Why Is EPA Penalizing Nuclear, the Nation’s Third Largest Energy Source?

Power providers are being penalized for developing new nuclear generation facilities when they should be encouraged to diversify energy sources. During Nuclear Science Week, a national week-long celebration of local, regional, and national interest in all aspects of nuclear science, public power applauds advanced nuclear technologies in energy, and wants to tell you why fossil fuel-free nuclear energy is an essential component of America’s generation mix.

In 2013, the U.S. generated about 4,058 billion kilowatt-hours of electricity. While most of that electricity was from fossil fuels (natural gas, petroleum, and coal), 19 percent came from nuclear, our third largest fuel source—and No. 1 non-greenhouse gas-emitting fuel source.

Nuclear energy’s role in the nation’s fuel mix can be seen in public power communities across the country. Nuclear comprised 7.9 percent of public power utilities’ capacity in 2012. For example, in Seattle, Washington (the host city of the 2014 Nuclear Science Week Symposium that occurred this week) Seattle City Light relied on a mix of power sources to fuel the generation of electricity for its citizens in 2012, including 4.4 percent of nuclear power. A portion of that nuclear power was purchased from the Bonneville Power Administration, which generates an average of 1,030 MW of nuclear energy in a year.

Nuclear will likely have an expanded role as power providers continue to work to reduce carbon dioxide emissions. This expanded role is evident in three states — Tennessee, Georgia, and South Carolina — where new nuclear units are currently under construction and scheduled to start operating after the EPA issues its final 111(d) rule on performance standards for existing power plants.

Unfortunately, under the EPA’s proposed rule, a state without existing nuclear capacity will benefit because its formula will not include nuclear generation, resulting in a less stringent state goal. But states that do have nuclear generating units, and/or that are currently developing nuclear units, are penalized.

Even though under-construction nuclear sites have not yet commenced operations, the EPA has included their anticipated output in the proposed rule’s CO2-emission baseline for those states, making the states’ emission goals significantly harder to achieve.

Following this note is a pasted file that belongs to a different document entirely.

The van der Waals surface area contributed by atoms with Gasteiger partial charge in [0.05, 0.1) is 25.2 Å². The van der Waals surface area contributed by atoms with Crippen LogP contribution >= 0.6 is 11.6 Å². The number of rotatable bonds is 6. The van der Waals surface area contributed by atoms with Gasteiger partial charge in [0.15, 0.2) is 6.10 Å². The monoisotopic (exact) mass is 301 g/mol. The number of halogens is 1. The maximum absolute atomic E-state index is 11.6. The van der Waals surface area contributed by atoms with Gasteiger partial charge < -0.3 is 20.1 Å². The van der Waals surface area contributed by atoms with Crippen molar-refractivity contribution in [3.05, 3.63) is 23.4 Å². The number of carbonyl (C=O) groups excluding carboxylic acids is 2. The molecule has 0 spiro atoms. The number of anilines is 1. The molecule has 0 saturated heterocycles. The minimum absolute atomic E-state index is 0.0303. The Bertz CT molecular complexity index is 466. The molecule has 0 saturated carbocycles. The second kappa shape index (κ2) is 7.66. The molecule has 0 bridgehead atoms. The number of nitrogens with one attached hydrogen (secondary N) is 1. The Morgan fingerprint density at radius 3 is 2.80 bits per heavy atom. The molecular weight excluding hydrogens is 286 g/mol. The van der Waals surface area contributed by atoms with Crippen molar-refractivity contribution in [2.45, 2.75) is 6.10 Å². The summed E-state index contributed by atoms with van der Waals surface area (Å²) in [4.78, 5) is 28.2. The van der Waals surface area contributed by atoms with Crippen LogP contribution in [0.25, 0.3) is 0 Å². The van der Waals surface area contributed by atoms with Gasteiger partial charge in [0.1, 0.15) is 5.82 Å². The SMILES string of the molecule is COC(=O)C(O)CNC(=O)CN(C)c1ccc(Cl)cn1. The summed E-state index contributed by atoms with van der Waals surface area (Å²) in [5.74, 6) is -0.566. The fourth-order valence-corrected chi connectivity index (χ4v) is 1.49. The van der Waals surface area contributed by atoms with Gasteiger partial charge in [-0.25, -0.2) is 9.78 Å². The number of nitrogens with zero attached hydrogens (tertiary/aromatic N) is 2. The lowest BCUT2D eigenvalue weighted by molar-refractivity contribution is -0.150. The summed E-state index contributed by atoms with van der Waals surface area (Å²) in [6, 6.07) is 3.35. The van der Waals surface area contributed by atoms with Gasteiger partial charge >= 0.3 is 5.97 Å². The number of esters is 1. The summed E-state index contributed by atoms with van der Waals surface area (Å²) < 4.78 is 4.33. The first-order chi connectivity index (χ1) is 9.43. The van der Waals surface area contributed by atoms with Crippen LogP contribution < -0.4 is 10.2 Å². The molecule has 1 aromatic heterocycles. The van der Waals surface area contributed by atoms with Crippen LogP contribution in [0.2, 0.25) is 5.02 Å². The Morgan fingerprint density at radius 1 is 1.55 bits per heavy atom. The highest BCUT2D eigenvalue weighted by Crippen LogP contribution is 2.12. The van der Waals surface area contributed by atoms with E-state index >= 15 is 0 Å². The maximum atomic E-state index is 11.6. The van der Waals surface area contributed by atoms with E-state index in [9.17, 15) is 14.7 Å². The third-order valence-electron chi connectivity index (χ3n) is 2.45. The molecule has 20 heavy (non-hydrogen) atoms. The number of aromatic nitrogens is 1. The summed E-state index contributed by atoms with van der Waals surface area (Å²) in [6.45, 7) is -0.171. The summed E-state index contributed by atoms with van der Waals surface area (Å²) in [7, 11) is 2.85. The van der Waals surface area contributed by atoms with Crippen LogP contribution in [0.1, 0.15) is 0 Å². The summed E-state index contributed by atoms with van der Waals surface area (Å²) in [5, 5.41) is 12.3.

The country’s first new nuclear generation of the 21st century, the Tennessee Valley Authority’s Watts Bar Unit 2, which is under construction in East Tennessee near Knoxville, is an impressive accomplishment and a testament of our nation’s commitment to reducing CO2 emissions.

But as we consider the potential of Watts Bar 2 to power 650,000 homes, we cannot ignore the unfair treatment of nuclear under construction in EPA’s proposed 111(d) rule. At the American Public Power Association we’ve waded through the EPA’s 645-page rule and haven’t seen a word about credit for early action.

Under the EPA proposal, Tennessee has 17,345 GWh added into its building block computation, assuming Watts Bar 2 operates at a minimum 90 percent capacity factor. Georgia and South Carolina, where public power utilities have partial ownership in under-construction nuclear, will also face more stringent state goals.

APPA is asking the EPA to remove under-construction nuclear units from the baseline and building block computations because nuclear should assist with state goal compliance. According to E&E News, other industry leaders agree:

“We are very concerned about the clean power proposal by the EPA and the fact that, at this moment, it does not appear that the enormous investment that the industry has made with new nuclear [has been given credit]. The fact that there would be no credit for those billions of dollars is something we hope that the EPA will address,” said Jo Ann Emerson, CEO of the National Rural Electric Cooperative Association (NRECA).”

The EPA should be nurturing the nation’s third largest generation source— and No. 1 non-greenhouse gas-emitting source—not penalizing communities that have poured tremendous capital, time, and years of planning into constructing 111(d)-compliant power.

Joe Nipper is the Senior Vice President of Regulatory Affairs and Communications at the American Public Power Association.

Morning Consult